Medications are often used to treat symptoms of aggression, self abuse, hyperactivity, and sleep disorders in children and adolescents with an ASD and/or ID. Until recently there were no medications which were approved to treat individuals with an ASD and/or ID who did not have a diagnosable comorbid emotional and/or behavior disorder.  This study involved children and adolescents who were treated before the atypical antipsychotic resperidone was approved for the treatment of aggression, mood instability and self-abuse in children and adolescents with an AD.  The use of medications to treat children and adolescents at our Center involved the mostly “off-label” use of atypical antipsychotics, and stimulants, which together were used with 74% of the children, to treat hyperactivity, aggression, self-injury, and temper tantrums.  The next most commonly used class of medication was alpha blockers which were used in treating sleep onset disorders in 14% of the children.  This distribution was similar to that reported by Bildt, Mulden, Sheens, Minderoa, & Tobi, (2006) and Staller (2007) and by Langworthy-Lam, Aman, & Van Bourgondien, (2002) in their compilation of data from the state of North Carolina, except for the more limited use of antidepressants in our setting.  Since the “off-label” use of psychoactive medications are common when treating behavior and emotional problems in children and adolescents with ID and/or ASD’s, there is clearly a need for well controlled randomized studies with these medications for these indications in this population. The goal in the “off-label” use of these medications is to improve social and educational functioning and to try to avoid school suspensions or psychiatric hospitalizations. Future research should, therefore, be designed to determine whether the “off-label” use of these medications are safe, effective, and tolerable in community based populations. If the results are promising, as in the Research Units in Pediatric Psychopharmacology  (RUPP) studies on methylphenidate (Ritalin and others, 2005) or on risperidone (2002), the FDA might be able to approve the use of these medications, as it has done with risperidone.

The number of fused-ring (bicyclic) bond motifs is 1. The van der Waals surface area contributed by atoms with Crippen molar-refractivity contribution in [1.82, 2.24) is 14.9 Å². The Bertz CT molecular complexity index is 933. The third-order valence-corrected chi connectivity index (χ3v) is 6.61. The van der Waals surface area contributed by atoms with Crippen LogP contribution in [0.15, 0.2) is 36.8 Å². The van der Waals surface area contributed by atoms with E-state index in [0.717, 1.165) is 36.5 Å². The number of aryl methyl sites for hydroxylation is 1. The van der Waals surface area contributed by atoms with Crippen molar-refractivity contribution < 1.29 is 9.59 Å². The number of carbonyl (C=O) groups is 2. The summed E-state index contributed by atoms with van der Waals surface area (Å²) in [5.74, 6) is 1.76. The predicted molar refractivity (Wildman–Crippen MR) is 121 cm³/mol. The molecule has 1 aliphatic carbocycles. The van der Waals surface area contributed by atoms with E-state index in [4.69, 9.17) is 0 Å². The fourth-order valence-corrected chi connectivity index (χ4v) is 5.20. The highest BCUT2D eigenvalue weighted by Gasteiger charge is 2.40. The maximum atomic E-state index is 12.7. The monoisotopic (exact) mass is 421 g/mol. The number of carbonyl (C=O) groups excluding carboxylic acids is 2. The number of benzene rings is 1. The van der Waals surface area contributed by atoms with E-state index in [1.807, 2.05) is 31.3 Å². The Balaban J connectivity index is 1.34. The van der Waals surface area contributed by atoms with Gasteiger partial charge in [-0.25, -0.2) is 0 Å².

TABLE 1

 

 

Classes of Medications Used and Number of Cases in Each Class

 

Status

 

CLASS:“Off Label”Approved               TOTAL 

 

Antipsychotics a111  0111

Antipsychotics  b 6150111

Stimulants 5742  99

Alpha blockers 39  0  39

Anticonvulsants   922  31

Antidepressants   410  14

(with trazodone)

Anxiolytics   1  1    2

Beta blockers   2  0    2

Opiod antagonists 1  0                               1

__________________________

Total (a)22476300

Total (b)174        126300

 

 

a  With the use of risperidone during the study period

b  Risperidone considered approved in some cases

 

 

 

TABLE 2

 

 

Approved and “Off Label” uses of the Three Most Frequently Used Classes of Medication-Percentage of Children

 

 

CLASS:AD (%)AS/PDDNOS (%)ID (%)AD&ID%

 

Antipsychotics

   Approved 0 0 0 0

   “Off-label”48283870

 

Stimulants:

   Approved 0 062  0

   “Off-label”3760 030

 

Alpha Blockers

   Approved 0  0  0 0

   “Off-label”13  7  925

 

 

“Off-Label” use – for all medications

AD > ID (p = 0.001)

AD + ID > AD (p = 0.05)

 

References